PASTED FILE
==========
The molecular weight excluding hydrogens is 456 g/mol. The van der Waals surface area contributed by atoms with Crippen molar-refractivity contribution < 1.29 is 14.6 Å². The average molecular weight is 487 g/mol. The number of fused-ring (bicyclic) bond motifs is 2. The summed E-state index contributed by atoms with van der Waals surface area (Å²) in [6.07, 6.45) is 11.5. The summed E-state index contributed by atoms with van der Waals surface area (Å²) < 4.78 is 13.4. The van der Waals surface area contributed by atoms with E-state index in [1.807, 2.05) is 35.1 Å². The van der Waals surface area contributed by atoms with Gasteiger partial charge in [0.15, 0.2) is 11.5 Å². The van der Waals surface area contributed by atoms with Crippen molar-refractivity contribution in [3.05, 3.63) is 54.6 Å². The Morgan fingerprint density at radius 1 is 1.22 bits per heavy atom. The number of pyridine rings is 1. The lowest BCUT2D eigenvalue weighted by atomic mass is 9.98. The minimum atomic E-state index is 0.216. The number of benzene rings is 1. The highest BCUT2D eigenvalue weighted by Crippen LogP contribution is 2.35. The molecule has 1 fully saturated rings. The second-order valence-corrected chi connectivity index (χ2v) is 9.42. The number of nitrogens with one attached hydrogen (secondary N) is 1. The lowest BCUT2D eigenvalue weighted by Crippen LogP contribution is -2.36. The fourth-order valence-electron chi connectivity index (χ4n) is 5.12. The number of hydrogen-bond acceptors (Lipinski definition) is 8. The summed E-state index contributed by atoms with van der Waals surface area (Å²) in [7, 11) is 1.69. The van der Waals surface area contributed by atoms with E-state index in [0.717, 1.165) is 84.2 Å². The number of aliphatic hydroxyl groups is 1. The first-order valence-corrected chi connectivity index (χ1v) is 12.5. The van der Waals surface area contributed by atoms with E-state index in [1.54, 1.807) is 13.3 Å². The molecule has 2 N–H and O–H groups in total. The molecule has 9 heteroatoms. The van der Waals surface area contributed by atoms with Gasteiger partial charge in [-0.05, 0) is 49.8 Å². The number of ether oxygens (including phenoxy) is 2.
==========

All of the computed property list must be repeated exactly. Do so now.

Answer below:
The molecular weight excluding hydrogens is 456 g/mol. The van der Waals surface area contributed by atoms with Crippen molar-refractivity contribution < 1.29 is 14.6 Å². The average molecular weight is 487 g/mol. The number of fused-ring (bicyclic) bond motifs is 2. The summed E-state index contributed by atoms with van der Waals surface area (Å²) in [6.07, 6.45) is 11.5. The summed E-state index contributed by atoms with van der Waals surface area (Å²) < 4.78 is 13.4. The van der Waals surface area contributed by atoms with E-state index in [1.807, 2.05) is 35.1 Å². The van der Waals surface area contributed by atoms with Gasteiger partial charge in [0.15, 0.2) is 11.5 Å². The van der Waals surface area contributed by atoms with Crippen molar-refractivity contribution in [3.05, 3.63) is 54.6 Å². The Morgan fingerprint density at radius 1 is 1.22 bits per heavy atom. The number of pyridine rings is 1. The lowest BCUT2D eigenvalue weighted by atomic mass is 9.98. The minimum atomic E-state index is 0.216. The number of benzene rings is 1. The highest BCUT2D eigenvalue weighted by Crippen LogP contribution is 2.35. The molecule has 1 fully saturated rings. The second-order valence-corrected chi connectivity index (χ2v) is 9.42. The number of nitrogens with one attached hydrogen (secondary N) is 1. The lowest BCUT2D eigenvalue weighted by Crippen LogP contribution is -2.36. The fourth-order valence-electron chi connectivity index (χ4n) is 5.12. The number of hydrogen-bond acceptors (Lipinski definition) is 8. The summed E-state index contributed by atoms with van der Waals surface area (Å²) in [7, 11) is 1.69. The van der Waals surface area contributed by atoms with E-state index in [0.717, 1.165) is 84.2 Å². The number of aliphatic hydroxyl groups is 1. The first-order valence-corrected chi connectivity index (χ1v) is 12.5. The van der Waals surface area contributed by atoms with E-state index in [1.54, 1.807) is 13.3 Å². The molecule has 2 N–H and O–H groups in total. The molecule has 9 heteroatoms. The van der Waals surface area contributed by atoms with Gasteiger partial charge in [-0.05, 0) is 49.8 Å². The number of ether oxygens (including phenoxy) is 2.